satellite imagery. Since ephemeris gridding is based solely on the
predicted position of the
satellite, it is susceptible to errors from vehicle wobble, orbital eccentricity,
the oblateness of the
Earth, and variation in vehicle speed.
Explosive Deepening - A decrease in the minimum
sea-level pressure of a tropical cyclone
of 2.5 mb/hr for at least 12 hours or 5 mb/hr for at least
six (6) hours (Dunnavan 1981).
Extratropical - A
term used to indicate that a cyclone has lost its "tropical" characteristics.
The term implies
both poleward displacement from the tropics and the conversion of the
energy source from the release of latent heat of condensation to baroclinic
It is important to note that cyclones can become extratropical and still
winds of typhoon
or storm force.
- The central area of a tropical cyclone when it is more
than half surrounded by wall
Also known as the relatively calm center of a tropical cyclone where the
sky may be
clear or just
- See Wall Cloud.
- The interface, or transition zone, between two air masses
of different density. Since
distribution is the most important "regulator" of atmospheric density,
air masses of different temperature. Fronts are drawn as "lines"
masses on weather maps. Following are the four (4) types of fronts:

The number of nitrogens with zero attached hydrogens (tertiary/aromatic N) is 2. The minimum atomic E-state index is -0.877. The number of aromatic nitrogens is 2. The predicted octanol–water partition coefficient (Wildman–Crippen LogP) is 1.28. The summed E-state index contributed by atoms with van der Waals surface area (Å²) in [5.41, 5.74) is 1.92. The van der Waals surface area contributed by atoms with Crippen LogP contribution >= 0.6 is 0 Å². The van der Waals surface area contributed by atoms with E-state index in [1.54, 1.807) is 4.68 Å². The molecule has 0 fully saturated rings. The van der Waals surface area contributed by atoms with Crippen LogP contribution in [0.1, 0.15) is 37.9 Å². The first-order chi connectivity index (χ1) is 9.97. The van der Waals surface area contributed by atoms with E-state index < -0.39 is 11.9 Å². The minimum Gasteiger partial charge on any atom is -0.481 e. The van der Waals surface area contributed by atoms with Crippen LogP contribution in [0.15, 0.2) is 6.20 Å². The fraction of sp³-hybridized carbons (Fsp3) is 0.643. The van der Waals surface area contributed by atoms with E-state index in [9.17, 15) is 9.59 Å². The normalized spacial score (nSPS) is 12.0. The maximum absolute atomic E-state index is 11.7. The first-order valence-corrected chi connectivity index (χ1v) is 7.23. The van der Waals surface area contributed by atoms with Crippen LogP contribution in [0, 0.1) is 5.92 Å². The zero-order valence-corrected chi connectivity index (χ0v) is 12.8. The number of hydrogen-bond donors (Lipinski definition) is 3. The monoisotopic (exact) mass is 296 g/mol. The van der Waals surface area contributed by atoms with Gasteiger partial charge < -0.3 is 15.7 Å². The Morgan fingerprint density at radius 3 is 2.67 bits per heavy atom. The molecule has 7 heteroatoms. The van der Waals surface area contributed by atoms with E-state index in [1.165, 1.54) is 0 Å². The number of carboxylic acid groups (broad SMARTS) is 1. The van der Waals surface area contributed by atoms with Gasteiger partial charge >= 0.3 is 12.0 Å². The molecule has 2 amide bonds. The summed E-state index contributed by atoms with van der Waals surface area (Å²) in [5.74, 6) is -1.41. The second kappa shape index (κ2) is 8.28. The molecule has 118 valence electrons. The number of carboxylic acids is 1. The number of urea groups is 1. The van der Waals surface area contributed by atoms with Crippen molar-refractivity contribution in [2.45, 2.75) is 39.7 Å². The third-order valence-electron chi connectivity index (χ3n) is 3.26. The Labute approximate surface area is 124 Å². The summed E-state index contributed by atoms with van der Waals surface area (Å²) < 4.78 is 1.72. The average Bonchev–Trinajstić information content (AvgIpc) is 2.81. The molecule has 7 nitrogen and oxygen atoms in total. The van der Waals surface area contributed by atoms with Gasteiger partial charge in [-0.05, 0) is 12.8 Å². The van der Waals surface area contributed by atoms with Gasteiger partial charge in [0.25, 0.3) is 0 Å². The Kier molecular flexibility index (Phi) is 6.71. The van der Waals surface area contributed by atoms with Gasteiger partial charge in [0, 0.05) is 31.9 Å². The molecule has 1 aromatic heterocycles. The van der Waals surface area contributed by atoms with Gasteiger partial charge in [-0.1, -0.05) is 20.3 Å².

- The interaction between two, three, or four tropical cyclones
nied by cumulus-type low clouds and heavy showers, sometimes thundershowers
- A front along which colder air replaces warmer air. Usually
with violent squalls.
ded by gradually lowering and thickening stratus-type clouds, a steady
type of rain or
Warm Front -
A front along which warmer air replaces colder air. Usually
drizzle, and falling pressure.
warm air is "lifted" off the earth's surface (forced aloft). Weather
and clouds prece-
Occluded Front -
A front resulting when a cold front overtakes a warm front and the
ding warm fronts. There is no warm air at the earth's surface, however,
as the front
mass. The front is not moving.
Stationary Front -
A front along which one air mass does not replace another air
km of each other.